Waguih William IsHak, MD, is an Academic/Administrative Fellow at NYU's Dept. of Psychiatry. Among his myriad other duties, Dr. IsHak has been central in putting these screening tests online, so I figured I'd ask him a few questions about what was behind it all.
According to Dr. IsHak, the tests were first posted on the Web in 1996. "Studies of depressive disorders reveal that there is a high number of unrecognized and untreated patients," he told me. "According to the American Psychiatric Association, the lifetime prevalence of Major Depressive Disorder is 10-25 percent for women and 12 percent for men. Results of the Epidemiologic Catchment Area study revealed that 46.1 percent of patients with unipolar major depression were not treated in the last 12 months."
The online tests, he explained, were designed to help catch a few of the stragglers. It seems to be doing the trick. "There were 96,000 visits per year to that screening test. Online availability of this self-administered test allows users in the privacy of their own locale, to self-evaluate symptoms of depression and obtain a referral if needed. This can extend the outreach of psychiatric services to individuals who are intimidated by conventional modes of referrals." It's especially useful, he said, for shut-ins, the disabled and the elderly?people who might have trouble getting to a regular clinic.
He also noted that the online tests themselves were something new?you don't get asked the same questions you'd receive in person on National Depression Screening Day. The NDSD questions are based on a test developed 30 years ago. The new tests, he told me, were based on recent findings by the American Psychiatric Association.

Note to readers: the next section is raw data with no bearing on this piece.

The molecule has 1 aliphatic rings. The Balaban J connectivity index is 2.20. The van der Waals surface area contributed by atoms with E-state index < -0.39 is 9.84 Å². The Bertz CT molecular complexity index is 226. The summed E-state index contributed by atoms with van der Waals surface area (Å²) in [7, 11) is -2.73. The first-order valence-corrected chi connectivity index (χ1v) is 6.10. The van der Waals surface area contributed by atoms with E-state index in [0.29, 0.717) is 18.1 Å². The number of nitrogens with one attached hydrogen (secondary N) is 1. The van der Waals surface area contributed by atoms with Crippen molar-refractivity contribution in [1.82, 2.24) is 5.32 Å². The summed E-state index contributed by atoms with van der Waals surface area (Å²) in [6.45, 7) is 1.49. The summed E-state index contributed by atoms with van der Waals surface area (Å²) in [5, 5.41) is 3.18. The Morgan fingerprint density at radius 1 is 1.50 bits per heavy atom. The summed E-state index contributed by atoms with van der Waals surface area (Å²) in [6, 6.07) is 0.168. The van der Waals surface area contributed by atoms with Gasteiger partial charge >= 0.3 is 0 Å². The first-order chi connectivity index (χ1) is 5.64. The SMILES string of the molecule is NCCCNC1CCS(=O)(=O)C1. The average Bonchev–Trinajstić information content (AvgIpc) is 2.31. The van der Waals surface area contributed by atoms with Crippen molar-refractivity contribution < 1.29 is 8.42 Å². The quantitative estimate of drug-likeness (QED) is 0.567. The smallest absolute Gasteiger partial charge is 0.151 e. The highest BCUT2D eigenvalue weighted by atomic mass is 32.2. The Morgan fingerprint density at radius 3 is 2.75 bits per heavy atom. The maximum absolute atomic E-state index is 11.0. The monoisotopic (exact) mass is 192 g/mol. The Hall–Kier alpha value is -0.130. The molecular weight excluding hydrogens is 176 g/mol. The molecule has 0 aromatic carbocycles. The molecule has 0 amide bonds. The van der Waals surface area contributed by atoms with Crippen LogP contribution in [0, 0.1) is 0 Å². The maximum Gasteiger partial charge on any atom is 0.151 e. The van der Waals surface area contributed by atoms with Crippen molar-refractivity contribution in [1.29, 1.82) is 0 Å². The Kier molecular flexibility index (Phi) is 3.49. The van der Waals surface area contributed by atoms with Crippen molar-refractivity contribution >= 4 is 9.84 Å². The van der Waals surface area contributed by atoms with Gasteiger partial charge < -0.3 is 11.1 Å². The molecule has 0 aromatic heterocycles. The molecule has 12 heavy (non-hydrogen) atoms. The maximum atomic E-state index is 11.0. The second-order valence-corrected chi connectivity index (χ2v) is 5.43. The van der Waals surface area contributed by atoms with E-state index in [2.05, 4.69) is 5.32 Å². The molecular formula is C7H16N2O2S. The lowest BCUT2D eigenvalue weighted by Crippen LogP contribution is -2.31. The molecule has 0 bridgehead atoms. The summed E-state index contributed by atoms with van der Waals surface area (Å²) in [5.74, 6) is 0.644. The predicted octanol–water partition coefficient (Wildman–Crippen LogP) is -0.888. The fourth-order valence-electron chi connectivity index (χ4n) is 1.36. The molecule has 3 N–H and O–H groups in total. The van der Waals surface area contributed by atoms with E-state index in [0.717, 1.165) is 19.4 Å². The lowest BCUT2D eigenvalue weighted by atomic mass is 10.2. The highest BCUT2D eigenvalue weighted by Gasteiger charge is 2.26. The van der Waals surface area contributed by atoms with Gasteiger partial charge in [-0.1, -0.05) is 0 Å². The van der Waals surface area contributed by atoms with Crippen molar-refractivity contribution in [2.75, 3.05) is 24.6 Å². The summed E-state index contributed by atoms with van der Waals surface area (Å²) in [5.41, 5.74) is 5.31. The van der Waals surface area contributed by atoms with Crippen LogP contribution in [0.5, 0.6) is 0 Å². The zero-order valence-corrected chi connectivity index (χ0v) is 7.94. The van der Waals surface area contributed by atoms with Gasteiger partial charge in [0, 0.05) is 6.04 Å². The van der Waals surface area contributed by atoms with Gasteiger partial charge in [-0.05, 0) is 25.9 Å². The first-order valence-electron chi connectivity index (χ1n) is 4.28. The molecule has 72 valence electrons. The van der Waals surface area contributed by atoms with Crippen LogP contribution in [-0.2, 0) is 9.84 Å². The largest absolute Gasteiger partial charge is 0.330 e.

But isn't there a real danger in diagnosing psychiatric problems online?
"Again," he said, "it is important to emphasize the purpose of the tests. They aim at providing a preliminary idea before having to go through the whole comprehensive evaluation." But he also admitted that "the impact of online information about psychological problems remains understudied."
Along those lines, I wondered, does he have any indication as to how effective these online tests have been so far?
"We have not collected data on the use of the online screening tests," he said, "due to the fact that data collected online could be questioned for validity." As he explained it, "People might take the same test many times, they might change their answers around to 'test the test.'"
Along with the psychological screenings for the general population, Dr. IsHak has also posted some "test preparation" quizzes for medical students facing their Board Certification Exams and, in the future, hopes to expand the site's educational uses by including interactive patient scenarios for students, as well as professional psychiatrists.
You may test your own sanity at: http://www.med.nyu.edu/Psych/public.html.